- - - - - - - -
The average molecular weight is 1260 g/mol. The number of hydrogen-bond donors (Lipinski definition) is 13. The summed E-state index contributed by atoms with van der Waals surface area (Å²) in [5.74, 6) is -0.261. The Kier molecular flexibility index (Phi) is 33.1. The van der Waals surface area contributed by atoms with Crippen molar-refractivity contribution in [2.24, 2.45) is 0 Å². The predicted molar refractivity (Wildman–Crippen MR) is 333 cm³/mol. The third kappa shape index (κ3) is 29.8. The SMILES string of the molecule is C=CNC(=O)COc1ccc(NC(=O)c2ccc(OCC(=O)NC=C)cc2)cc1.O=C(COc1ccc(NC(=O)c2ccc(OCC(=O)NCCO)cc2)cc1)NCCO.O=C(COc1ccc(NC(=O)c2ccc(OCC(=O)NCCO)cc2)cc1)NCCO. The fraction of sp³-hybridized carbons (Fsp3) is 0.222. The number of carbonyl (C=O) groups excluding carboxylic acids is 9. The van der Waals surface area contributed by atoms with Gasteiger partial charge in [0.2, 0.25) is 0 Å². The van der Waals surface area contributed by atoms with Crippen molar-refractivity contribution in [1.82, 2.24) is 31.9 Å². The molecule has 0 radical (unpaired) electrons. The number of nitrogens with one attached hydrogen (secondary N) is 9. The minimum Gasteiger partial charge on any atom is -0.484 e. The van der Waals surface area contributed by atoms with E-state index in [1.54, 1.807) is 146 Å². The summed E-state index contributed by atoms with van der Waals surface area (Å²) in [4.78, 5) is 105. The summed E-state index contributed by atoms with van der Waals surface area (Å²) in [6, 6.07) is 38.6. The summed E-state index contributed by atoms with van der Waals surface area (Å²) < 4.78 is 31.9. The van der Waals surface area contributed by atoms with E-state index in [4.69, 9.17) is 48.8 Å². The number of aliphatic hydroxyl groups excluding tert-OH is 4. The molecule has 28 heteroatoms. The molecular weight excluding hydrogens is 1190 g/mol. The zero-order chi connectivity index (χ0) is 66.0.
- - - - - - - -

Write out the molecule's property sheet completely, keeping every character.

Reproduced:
The average molecular weight is 1260 g/mol. The number of hydrogen-bond donors (Lipinski definition) is 13. The summed E-state index contributed by atoms with van der Waals surface area (Å²) in [5.74, 6) is -0.261. The Kier molecular flexibility index (Phi) is 33.1. The van der Waals surface area contributed by atoms with Crippen molar-refractivity contribution in [2.24, 2.45) is 0 Å². The predicted molar refractivity (Wildman–Crippen MR) is 333 cm³/mol. The third kappa shape index (κ3) is 29.8. The SMILES string of the molecule is C=CNC(=O)COc1ccc(NC(=O)c2ccc(OCC(=O)NC=C)cc2)cc1.O=C(COc1ccc(NC(=O)c2ccc(OCC(=O)NCCO)cc2)cc1)NCCO.O=C(COc1ccc(NC(=O)c2ccc(OCC(=O)NCCO)cc2)cc1)NCCO. The fraction of sp³-hybridized carbons (Fsp3) is 0.222. The number of carbonyl (C=O) groups excluding carboxylic acids is 9. The van der Waals surface area contributed by atoms with Gasteiger partial charge in [0.2, 0.25) is 0 Å². The van der Waals surface area contributed by atoms with Crippen molar-refractivity contribution in [1.82, 2.24) is 31.9 Å². The molecule has 0 radical (unpaired) electrons. The number of nitrogens with one attached hydrogen (secondary N) is 9. The minimum Gasteiger partial charge on any atom is -0.484 e. The van der Waals surface area contributed by atoms with E-state index in [1.54, 1.807) is 146 Å². The summed E-state index contributed by atoms with van der Waals surface area (Å²) in [4.78, 5) is 105. The summed E-state index contributed by atoms with van der Waals surface area (Å²) in [6, 6.07) is 38.6. The summed E-state index contributed by atoms with van der Waals surface area (Å²) < 4.78 is 31.9. The van der Waals surface area contributed by atoms with E-state index in [4.69, 9.17) is 48.8 Å². The number of aliphatic hydroxyl groups excluding tert-OH is 4. The molecule has 28 heteroatoms. The molecular weight excluding hydrogens is 1190 g/mol. The zero-order chi connectivity index (χ0) is 66.0.